A measure of recovery after laparoscopic vs open abdominal surgery in elderly patients

Fadi Hamadani, MD, Shanon Fraser, MD, FRCSC, FACS, Michele Monette, MSc, Geva Maimon, PhD, Nadia Sourial, MSc, Debbie Teasdale, RN, Helena Zakrzewski, BSc, Simon Bergman, MD, MSc, FRCSC, FACS. Jewish General Hospital, McGill University.

Introduction

Advances in perioperative care and the resulting improvements in outcomes such as length of stay and complications can make comparisons between laparoscopic and open surgery difficult. Recovery may be a construct that is more relevant to patients and better able to discern differences between different approaches. The purpose of this study is to describe the recovery of functional status in elderly patients undergoing laparoscopic versus open surgery.

Methods and Procedures

This is an ongoing prospective cohort study of 55 patients aged 70 or older who underwent major elective surgery, laparoscopic (n=12) or open (n=43), between October 2012 and July 2013. Patient characteristics were recorded including age, sex, Charlson Comorbidity Index (CCI), diagnosis, and procedure type. The primary outcome was lower-body function, as measured by the Short Physical Performance Battery (SPPB), a tool designed to quantify performance and decline over time, at 4 time points: preop, 1 week postop, 1 month postop, and 3 months postop. Patients were considered recovered when their postop scores was equal or higher than their preop scores. We provide descriptive results for exploratory purposes with group means compared using an unpaired Student’s t-test. Proportions were tested using a Z-test of proprtions and medians were tested using Mann-Whitney U test with p-values reported.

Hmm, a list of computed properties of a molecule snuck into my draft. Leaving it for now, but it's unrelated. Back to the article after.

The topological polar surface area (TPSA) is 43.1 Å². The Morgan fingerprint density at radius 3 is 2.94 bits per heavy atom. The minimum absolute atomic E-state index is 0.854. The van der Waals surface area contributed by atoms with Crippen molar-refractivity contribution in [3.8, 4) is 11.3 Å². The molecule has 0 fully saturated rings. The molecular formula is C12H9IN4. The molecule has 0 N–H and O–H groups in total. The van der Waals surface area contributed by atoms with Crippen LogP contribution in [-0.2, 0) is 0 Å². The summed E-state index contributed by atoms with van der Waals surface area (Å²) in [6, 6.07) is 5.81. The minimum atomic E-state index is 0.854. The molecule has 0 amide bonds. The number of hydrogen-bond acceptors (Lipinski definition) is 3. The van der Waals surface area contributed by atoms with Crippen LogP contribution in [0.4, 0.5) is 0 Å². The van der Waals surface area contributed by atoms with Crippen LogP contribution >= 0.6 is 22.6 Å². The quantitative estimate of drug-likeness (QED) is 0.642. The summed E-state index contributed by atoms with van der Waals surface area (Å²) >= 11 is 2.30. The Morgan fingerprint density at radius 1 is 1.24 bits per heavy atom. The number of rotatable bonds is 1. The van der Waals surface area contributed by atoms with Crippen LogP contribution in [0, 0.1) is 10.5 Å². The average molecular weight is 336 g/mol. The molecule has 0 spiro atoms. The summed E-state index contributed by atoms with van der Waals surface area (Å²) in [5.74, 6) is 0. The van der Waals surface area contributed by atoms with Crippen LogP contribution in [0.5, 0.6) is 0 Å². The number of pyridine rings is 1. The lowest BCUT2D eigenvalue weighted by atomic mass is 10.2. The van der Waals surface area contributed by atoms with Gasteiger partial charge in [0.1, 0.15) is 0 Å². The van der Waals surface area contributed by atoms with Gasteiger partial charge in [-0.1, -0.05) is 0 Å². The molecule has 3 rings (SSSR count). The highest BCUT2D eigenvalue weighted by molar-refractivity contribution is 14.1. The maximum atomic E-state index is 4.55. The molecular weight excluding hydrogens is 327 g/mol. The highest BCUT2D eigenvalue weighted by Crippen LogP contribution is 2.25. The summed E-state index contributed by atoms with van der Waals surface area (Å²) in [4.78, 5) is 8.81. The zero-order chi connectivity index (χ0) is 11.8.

Results
The mean age in the open group was 77.5 +/- 3.9 and in the laparoscopic group 76.9 +/- 3.8 (p=0.43). Males made up 56.4% of the open group 67% of the laparoscopy cohort (p=0.52). The comorbidity status was similar in both groups with a median CCI median of 6.5 in the open group and 7.5 in the laparoscopic group (p=0.38). Procedure types and cancer diagnosis were similar in both groups. The total percentage of patients with one or more complications in the open patient group was 35% versus 33% in the laparoscopic group (p=0.45). Mean LOS was 6.5 +/- 4.7 in the open patients and 5.5 +/- 6.7 in the laparoscopic group (p=0.58). A higher percentage of laparoscopic patients (71.4%) recovered to baseline SPPB levels at 3 months than in the open group (60%) (p=0.032).

Conclusion

Preliminary data suggest that the SPPB may be a good measure to compare recovery in elderly surgical patients following laparoscopic and open surgery.

 

 

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